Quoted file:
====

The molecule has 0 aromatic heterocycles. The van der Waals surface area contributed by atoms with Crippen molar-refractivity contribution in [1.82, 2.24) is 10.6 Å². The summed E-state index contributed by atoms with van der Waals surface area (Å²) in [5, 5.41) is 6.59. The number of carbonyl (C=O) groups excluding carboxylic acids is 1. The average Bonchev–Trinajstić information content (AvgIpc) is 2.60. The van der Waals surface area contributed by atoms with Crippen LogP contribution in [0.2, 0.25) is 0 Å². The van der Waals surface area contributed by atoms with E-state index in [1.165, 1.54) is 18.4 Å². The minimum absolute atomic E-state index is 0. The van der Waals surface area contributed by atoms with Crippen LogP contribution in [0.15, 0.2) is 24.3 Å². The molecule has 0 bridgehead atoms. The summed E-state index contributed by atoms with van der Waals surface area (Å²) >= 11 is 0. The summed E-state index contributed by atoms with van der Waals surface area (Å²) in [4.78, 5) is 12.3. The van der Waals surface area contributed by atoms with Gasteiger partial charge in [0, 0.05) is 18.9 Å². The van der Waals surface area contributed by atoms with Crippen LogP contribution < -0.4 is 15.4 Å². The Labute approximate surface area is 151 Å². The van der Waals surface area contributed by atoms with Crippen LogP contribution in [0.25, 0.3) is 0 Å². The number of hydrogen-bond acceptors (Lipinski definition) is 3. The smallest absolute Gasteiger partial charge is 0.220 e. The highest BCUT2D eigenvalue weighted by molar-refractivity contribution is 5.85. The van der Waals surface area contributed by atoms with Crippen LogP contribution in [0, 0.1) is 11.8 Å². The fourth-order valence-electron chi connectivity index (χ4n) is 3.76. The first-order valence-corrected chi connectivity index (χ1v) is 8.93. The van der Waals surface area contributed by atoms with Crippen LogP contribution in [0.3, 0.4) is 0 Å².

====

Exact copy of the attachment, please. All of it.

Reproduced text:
The molecule has 0 aromatic heterocycles. The van der Waals surface area contributed by atoms with Crippen molar-refractivity contribution in [1.82, 2.24) is 10.6 Å². The summed E-state index contributed by atoms with van der Waals surface area (Å²) in [5, 5.41) is 6.59. The number of carbonyl (C=O) groups excluding carboxylic acids is 1. The average Bonchev–Trinajstić information content (AvgIpc) is 2.60. The van der Waals surface area contributed by atoms with Crippen LogP contribution in [0.2, 0.25) is 0 Å². The van der Waals surface area contributed by atoms with E-state index in [1.165, 1.54) is 18.4 Å². The minimum absolute atomic E-state index is 0. The van der Waals surface area contributed by atoms with Crippen LogP contribution in [0.15, 0.2) is 24.3 Å². The molecule has 0 bridgehead atoms. The summed E-state index contributed by atoms with van der Waals surface area (Å²) >= 11 is 0. The summed E-state index contributed by atoms with van der Waals surface area (Å²) in [4.78, 5) is 12.3. The van der Waals surface area contributed by atoms with Gasteiger partial charge in [0, 0.05) is 18.9 Å². The van der Waals surface area contributed by atoms with Crippen LogP contribution < -0.4 is 15.4 Å². The Labute approximate surface area is 151 Å². The van der Waals surface area contributed by atoms with Crippen LogP contribution in [0.25, 0.3) is 0 Å². The number of hydrogen-bond acceptors (Lipinski definition) is 3. The smallest absolute Gasteiger partial charge is 0.220 e. The highest BCUT2D eigenvalue weighted by molar-refractivity contribution is 5.85. The van der Waals surface area contributed by atoms with Crippen LogP contribution in [0, 0.1) is 11.8 Å². The fourth-order valence-electron chi connectivity index (χ4n) is 3.76. The first-order valence-corrected chi connectivity index (χ1v) is 8.93. The van der Waals surface area contributed by atoms with Crippen LogP contribution in [0.3, 0.4) is 0 Å².